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Shredded Banksy Artwork Seller’s Strict Instructions Prior To Its Sale Revealed
By Mikelle Leow, 18 Oct 2018
Image via Sotheby’s
Could there have been early signs of Banksy’s stunt for the iconic painting, formerly known as Girl with a Balloon, that flew above everyone’s heads?
The shock following the elusive street artist’s prank, which saw the artwork shredding itself seconds after being sold by art dealer Sotheby’s on Friday, 5 October, sifted from the art world into the mainstream. Brands and artists alike were mimicking the move, and consumers were lapping up these attempts.
As it turned out, Banksy had hidden a shredder within the frame of the artwork, renamed Love is in the Bin. Both the artist and Sotheby’s denied that the latter had been in the know about the stunt.
So, what transpired before the famous Girl with a Balloon became Love is in the Bin? Sotheby’s directors have revealed what its interactions with the Banksy seller were like; make of these clues what you will.
Firstly, it’s likely that the seller is on close terms with Banksy. Stated in the original verification certificate by Banksy’s authentication board, Pest Control, the painting was a gift to someone named Jo “for work on Barely Legal show, Los Angeles, 2006,” according to The Art Newspaper.
Jo Brooks, Banksy’s publicist, declined to comment if she was the one who had been gifted the artwork.
Sotheby’s divulged that the artwork’s previous owner would sell it if the dealer had met two of their conditions: it had to appear in the evening sale, and that it was to be hung in the auction room.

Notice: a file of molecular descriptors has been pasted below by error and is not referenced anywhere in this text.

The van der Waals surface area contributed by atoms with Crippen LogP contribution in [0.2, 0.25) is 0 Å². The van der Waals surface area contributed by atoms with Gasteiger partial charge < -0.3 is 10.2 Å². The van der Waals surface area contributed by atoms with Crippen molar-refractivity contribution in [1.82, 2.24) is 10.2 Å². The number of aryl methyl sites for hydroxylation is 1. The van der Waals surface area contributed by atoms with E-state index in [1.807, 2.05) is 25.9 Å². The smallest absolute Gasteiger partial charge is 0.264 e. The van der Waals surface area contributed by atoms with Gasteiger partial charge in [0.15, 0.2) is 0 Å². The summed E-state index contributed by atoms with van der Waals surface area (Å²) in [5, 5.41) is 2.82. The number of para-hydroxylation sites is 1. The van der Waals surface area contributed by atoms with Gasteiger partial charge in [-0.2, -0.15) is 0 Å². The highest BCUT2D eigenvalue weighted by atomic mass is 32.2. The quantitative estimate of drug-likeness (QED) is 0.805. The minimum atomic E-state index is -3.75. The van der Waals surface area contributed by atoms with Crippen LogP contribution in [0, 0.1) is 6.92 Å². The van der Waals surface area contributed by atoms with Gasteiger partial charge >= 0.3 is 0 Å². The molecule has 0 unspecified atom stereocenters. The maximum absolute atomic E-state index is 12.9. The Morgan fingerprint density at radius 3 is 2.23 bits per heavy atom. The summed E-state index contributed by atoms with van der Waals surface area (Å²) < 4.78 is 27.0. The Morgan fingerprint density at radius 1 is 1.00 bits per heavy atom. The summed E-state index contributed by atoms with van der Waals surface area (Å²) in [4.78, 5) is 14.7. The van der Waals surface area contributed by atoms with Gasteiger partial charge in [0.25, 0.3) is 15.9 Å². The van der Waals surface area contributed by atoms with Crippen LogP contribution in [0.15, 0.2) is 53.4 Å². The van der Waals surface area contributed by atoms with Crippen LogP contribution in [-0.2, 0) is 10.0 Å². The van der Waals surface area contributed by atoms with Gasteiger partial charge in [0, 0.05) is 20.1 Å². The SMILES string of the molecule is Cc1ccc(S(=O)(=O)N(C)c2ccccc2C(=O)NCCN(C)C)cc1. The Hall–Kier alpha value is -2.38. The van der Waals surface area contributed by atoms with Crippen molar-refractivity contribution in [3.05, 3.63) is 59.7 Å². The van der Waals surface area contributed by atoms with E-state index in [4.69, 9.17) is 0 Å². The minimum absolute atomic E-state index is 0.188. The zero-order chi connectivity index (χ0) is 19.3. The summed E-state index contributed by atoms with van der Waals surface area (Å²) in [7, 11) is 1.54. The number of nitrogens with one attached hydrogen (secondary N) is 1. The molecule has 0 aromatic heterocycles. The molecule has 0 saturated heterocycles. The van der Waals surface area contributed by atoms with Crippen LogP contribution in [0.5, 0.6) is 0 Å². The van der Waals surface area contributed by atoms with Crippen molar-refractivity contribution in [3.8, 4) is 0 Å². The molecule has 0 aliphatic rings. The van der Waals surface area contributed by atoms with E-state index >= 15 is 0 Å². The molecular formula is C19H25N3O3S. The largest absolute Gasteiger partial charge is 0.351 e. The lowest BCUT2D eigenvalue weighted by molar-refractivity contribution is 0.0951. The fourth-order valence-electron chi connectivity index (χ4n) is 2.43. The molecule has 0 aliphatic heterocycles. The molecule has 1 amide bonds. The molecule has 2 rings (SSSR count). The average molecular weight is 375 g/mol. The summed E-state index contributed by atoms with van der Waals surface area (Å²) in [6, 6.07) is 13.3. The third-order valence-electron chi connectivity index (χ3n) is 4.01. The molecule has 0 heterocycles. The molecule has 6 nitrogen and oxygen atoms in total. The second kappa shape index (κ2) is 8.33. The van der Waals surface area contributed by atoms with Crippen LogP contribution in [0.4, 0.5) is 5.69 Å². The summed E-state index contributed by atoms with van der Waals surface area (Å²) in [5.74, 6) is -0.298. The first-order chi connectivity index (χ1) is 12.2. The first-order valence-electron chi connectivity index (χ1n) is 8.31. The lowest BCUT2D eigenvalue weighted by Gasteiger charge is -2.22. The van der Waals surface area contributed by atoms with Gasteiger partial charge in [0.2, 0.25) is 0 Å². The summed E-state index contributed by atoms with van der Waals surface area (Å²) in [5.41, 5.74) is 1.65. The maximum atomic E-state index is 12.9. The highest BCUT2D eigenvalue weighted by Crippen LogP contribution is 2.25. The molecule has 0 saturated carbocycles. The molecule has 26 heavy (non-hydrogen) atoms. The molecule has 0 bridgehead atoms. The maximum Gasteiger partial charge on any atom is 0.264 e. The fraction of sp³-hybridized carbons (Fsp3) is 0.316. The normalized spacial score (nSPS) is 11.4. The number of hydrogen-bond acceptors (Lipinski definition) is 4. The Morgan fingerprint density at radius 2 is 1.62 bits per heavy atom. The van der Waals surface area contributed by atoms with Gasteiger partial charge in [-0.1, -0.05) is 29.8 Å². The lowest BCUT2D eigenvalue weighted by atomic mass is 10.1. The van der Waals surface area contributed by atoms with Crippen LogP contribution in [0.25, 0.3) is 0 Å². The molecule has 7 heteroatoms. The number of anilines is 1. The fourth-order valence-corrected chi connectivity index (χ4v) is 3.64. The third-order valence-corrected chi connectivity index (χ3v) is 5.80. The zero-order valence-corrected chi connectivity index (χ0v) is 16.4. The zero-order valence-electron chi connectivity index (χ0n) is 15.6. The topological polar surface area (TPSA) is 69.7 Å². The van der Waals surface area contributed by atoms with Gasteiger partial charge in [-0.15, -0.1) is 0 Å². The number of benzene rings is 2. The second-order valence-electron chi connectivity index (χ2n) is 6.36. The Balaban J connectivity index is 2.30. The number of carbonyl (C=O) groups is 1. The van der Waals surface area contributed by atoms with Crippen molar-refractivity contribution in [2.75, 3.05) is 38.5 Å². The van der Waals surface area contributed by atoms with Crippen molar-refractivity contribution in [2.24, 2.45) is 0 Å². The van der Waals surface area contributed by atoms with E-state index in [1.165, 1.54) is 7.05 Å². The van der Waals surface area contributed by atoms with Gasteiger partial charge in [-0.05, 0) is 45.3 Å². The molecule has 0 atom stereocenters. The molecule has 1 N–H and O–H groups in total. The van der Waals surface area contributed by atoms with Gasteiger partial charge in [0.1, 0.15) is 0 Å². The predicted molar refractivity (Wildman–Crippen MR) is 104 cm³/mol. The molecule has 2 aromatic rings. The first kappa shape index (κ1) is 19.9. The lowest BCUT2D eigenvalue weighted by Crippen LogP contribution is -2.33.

However, these prerequisites were not suspicious, said Alex Branczik, Sotheby’s head of contemporary art in Europe.
Branczik detailed that it was common for sellers to say, “I will only give you this if you put it in an evening sale.” Further, many would ask for their artworks to be hung as “they believe that the assembled crowd are likely to bid more.”
The painting’s low estimate of £200,000 (US$262,000) to £300,000 (US$393,000), which the consignor had agreed to, meant that many would be coveting after it that evening. One interested buyer, Jonathan Cheung of Maddox Gallery, asked Sotheby’s about the low estimate; the dealer replied that since it was a gift to the consignor, “they would be happy with anything.”
Interestingly, Sotheby’s had asked Pest Control if the frame of the piece could be removed, but Banksy’s representatives said it was “integral to the artwork.”
Pest Control’s claim ensured the success of the Banksy stunt. When Sotheby’s hired a third-party conservator before the sale to observe the piece, the person did not question the frame, even though it was thicker and heavier than usual, and had a slit at the bottom.
“[I]t was more like a sculpture,” Branzcik said. “If [the seller] says the frame is integral, you don’t rip it apart.”
Sotheby’s defends that the painting isn’t damaged. A spokeswoman for the art dealer said, “It is a different work to the one that appeared in the catalogue, but nonetheless it is an intentional work of art, not a destroyed painting.”
Branzcik underscored, “The work was not completed until nine-something PM… This is the art work that Banksy intended, it was designed to be like this.”
[The Art Newspaper, cover image via Sotheby’s]
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